Earlier this week, the U.S. Senate overwhelmingly passed the Cybersecurity Information Sharing Act (CISA) which provides certain liability protections for companies who voluntarily share information on cyberattacks and cyberthreats with other companies and the federal government. The bill will now be consolidated with a one that passed the House of Representatives earlier this year. Venable Managing Director of Cybersecurity Services Ari Schwartz discussed the bill's passage with Law360, SearchSecurity TechTarget, and Network World on October 28, 2015.
"Ensuring that personal information is being stripped out before sharing it through the portal maintained by the U.S. Department of Homeland Security is one of the main areas that has improved over time, and is what moved the White House from threatening a veto to actively supporting it," Schwartz told Law360.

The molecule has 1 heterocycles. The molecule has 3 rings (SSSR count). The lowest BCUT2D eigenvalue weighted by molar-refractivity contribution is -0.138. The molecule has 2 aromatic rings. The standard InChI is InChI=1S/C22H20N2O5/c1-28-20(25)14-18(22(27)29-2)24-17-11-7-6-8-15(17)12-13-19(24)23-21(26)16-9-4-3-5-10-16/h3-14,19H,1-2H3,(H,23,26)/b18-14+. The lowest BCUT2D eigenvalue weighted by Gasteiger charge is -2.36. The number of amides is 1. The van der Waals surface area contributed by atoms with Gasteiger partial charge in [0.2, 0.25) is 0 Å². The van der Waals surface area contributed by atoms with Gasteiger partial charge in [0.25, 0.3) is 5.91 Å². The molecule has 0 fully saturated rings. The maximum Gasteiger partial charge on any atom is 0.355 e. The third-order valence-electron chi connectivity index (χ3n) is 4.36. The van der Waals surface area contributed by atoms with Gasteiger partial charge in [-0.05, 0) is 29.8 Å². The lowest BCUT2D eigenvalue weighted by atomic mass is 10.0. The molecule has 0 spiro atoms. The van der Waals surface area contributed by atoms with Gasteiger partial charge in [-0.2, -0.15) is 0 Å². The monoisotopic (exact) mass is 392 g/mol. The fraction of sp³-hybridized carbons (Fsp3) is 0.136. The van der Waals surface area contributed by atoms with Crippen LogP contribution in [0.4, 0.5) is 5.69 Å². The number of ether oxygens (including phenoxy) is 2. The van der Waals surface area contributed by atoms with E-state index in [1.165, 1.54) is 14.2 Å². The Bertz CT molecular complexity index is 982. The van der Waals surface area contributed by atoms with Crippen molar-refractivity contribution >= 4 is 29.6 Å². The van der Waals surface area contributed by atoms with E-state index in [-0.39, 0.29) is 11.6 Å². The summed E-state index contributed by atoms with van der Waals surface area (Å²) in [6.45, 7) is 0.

"It was a strong statement that folks are in favor of getting something done in the space," Schwartz added in an interview with SearchSecurity TechTarget. "There were over 50 trade associations lobbying in favor of it. So while there has been a lot of tension over the last few days with those who oppose it, there has been a sustained effort in favor over the past year by the trade associations and led by the U.S. Chamber of Commerce." Schwartz said the bill also has support from telecom, retail, energy, and transportation companies because it addresses legal liability. "It's not the technology that's the problem," he said. "It is the concern that they have liability in sharing the information. Some sectors have been able to do it effectively, but some sectors have specific laws that stop them from being able to do it."
If the final law keeps the liability protections intact, it would become difficult for businesses to resist sharing information about cyberthreats. "It's harder to say no now," Schwartz told Network World. "You have to give information to get information."